Since 2003 the Seamus Heaney Centre at Queen's has been home to some of the UK and Ireland's foremost poets, novelists, scriptwriters and critics. Building on a literary heritage at Queen's that stretches back to the 1960s 'Belfast Group', the Centre is dedicated to excellence and innovation in creative writing and criticism.
From our Poetry Summer School to our MA and PhD programmes in Poetry and Creative Writing, our postgraduate courses aim to lead the way in creative writing teaching and practice.
We host readings and performances throughout the year, and regularly showcase new writing through live events, broadcasting and publishing projects. Our students and faculty are at the heart of a busy local literary scene.
Attached to the School of Arts, English and Languages at Queen’s, it is based on University Street, by the University’s iconic Lanyon Building.
Seamus Heaney received the Nobel Prize in Literature in 1995 and his first volume of work Death of a Naturalist (1966) is among his best-known works and is recognised as one of the principal contributors to poetry during his lifetime.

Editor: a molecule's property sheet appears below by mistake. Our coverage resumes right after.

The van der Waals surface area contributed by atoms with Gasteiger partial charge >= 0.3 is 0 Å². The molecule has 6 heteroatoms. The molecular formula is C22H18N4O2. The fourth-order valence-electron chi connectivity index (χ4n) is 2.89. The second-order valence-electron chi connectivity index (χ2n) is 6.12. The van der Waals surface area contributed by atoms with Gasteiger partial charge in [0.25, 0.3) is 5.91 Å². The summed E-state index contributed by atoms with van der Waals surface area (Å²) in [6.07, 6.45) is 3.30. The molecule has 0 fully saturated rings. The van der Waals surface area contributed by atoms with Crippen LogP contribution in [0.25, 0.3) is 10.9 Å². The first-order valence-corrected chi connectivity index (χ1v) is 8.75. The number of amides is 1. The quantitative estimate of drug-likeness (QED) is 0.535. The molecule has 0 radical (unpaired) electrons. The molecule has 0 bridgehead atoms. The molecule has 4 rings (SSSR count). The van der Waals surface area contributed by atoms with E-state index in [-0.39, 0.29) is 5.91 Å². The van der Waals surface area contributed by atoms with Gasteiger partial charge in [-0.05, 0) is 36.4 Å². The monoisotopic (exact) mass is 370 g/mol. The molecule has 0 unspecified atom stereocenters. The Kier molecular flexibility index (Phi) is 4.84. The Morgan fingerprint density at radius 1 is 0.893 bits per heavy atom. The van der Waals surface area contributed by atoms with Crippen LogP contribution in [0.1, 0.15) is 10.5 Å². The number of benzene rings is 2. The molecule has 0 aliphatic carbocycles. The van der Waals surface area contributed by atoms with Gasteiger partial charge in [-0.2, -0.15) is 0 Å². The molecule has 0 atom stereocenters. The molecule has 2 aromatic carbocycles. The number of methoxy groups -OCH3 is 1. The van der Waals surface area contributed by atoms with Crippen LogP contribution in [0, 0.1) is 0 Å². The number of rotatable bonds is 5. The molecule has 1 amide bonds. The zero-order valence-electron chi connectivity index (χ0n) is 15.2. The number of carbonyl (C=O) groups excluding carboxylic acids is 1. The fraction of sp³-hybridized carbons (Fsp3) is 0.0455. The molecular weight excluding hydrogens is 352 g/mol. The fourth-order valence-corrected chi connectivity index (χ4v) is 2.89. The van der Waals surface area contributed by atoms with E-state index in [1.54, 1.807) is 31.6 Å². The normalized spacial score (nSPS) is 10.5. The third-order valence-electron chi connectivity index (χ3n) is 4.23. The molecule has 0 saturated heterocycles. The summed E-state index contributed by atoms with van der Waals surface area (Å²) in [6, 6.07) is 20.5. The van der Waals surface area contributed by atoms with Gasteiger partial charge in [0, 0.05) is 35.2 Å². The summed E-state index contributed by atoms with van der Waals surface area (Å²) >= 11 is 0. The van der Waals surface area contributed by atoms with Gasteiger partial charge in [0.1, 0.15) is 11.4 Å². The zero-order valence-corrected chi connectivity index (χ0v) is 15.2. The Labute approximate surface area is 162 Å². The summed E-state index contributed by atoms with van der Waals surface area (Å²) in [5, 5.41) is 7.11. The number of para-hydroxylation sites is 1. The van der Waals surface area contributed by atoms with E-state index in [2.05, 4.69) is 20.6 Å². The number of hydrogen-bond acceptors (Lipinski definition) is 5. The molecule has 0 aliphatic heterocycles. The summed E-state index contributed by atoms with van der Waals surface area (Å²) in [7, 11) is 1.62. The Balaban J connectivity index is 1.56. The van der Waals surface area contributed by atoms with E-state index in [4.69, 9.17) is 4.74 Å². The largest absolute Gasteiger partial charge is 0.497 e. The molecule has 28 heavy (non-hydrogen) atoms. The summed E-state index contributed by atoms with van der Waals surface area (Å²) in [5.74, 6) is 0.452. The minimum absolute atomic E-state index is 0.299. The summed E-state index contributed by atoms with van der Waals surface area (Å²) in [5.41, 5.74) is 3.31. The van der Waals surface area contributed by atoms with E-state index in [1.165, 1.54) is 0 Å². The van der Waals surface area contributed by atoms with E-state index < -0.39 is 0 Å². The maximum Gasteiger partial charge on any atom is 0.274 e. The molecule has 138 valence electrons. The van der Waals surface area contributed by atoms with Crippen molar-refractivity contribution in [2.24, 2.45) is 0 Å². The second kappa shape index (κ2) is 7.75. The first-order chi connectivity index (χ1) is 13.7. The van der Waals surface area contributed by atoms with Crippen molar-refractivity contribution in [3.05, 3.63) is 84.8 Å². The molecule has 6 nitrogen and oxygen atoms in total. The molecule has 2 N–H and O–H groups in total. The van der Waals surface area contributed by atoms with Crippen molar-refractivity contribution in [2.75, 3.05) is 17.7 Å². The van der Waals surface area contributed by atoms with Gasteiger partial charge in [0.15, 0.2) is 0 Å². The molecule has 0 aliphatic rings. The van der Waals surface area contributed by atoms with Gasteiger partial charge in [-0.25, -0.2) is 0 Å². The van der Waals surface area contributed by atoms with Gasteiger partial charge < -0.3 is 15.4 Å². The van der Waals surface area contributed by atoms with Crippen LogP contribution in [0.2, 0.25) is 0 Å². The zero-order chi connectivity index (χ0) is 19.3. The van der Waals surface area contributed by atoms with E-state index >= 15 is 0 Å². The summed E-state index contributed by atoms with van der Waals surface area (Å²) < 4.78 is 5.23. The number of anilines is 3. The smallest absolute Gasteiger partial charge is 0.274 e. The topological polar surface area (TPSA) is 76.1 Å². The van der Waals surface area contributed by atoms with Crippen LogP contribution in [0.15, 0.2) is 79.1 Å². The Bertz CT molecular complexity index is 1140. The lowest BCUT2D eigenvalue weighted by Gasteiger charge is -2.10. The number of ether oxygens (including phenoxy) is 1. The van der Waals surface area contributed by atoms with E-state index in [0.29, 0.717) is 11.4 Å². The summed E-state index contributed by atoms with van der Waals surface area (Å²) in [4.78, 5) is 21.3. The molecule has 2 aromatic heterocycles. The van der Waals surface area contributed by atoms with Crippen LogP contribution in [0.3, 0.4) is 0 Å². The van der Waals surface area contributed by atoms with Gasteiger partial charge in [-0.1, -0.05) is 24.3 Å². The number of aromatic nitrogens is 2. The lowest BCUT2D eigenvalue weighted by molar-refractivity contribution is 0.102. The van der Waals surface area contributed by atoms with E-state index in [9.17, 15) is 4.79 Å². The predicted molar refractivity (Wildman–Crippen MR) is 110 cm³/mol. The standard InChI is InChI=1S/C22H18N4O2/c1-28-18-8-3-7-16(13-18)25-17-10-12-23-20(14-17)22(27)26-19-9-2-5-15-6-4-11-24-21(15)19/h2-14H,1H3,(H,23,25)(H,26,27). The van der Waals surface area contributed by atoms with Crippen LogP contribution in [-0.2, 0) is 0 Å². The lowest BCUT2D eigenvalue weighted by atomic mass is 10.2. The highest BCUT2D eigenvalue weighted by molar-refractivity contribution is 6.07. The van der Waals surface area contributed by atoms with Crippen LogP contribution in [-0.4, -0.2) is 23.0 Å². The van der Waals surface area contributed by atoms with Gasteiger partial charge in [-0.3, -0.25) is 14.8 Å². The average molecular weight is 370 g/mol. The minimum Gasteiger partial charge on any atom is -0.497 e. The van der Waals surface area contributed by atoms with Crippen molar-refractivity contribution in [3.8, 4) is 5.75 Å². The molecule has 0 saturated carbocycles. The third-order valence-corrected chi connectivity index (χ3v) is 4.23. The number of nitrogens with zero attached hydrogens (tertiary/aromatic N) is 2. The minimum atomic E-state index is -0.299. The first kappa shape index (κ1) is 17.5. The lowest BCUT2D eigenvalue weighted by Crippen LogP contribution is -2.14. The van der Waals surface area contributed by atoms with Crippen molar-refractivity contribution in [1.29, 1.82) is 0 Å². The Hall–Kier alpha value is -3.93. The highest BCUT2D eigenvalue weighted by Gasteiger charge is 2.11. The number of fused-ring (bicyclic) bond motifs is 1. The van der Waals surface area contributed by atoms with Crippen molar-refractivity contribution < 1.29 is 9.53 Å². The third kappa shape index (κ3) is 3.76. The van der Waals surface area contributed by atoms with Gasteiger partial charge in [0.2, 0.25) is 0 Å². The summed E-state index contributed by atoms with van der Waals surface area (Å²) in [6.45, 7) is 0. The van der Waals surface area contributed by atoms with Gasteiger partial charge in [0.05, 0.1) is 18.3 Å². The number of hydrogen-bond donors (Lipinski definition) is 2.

After attending Queen's University studying English Language and Literature, Heaney began to publish poetry. He was part of the Belfast Group, a writing workshop organised by Cambridge poet and critic, Philip Hobsbaum, that met at 4 Fitzwilliam Street near to the University. It was a forum in which young poets discussed their work and craft with their peers, including other poets, critics, novelists and playwrights. Heaney said the group helped "ratified the idea of writing" giving it “an air of seriousness and electricity.”
"I didn't have any sense of election or purpose or ambition. My pseudonym at Queen's, in the magazines where I published, was Incertus — Latin for uncertain —I was just kicking the ball around the penalty area, not trying to shoot at the goal. Then in 1962 the current began to flow…” Seamus Heaney
Studying English Language and Literature at Queen's
School of Arts, English and Languages (AEL)
The Seamus Heaney Centre focuses all aspects of the craft, feeding into the wider reach of English Literature studies at Queen’s.
In the Research Excellence Framework (REF, 2014) English at Queen’s is placed in the top twenty-five percent of work carried out at research-intensive UK universities and is one of the top ten schools in the UK.
Over 150 staff, academic and support staff, professional tutors and teaching assistants contribute to the international culture of English Studies.
From Medieval and Early Modern to Eighteenth Century, Modern, Irish and Language, and the internationally renowned Seamus Heaney Centre, every area of English studies has a vibrant presence.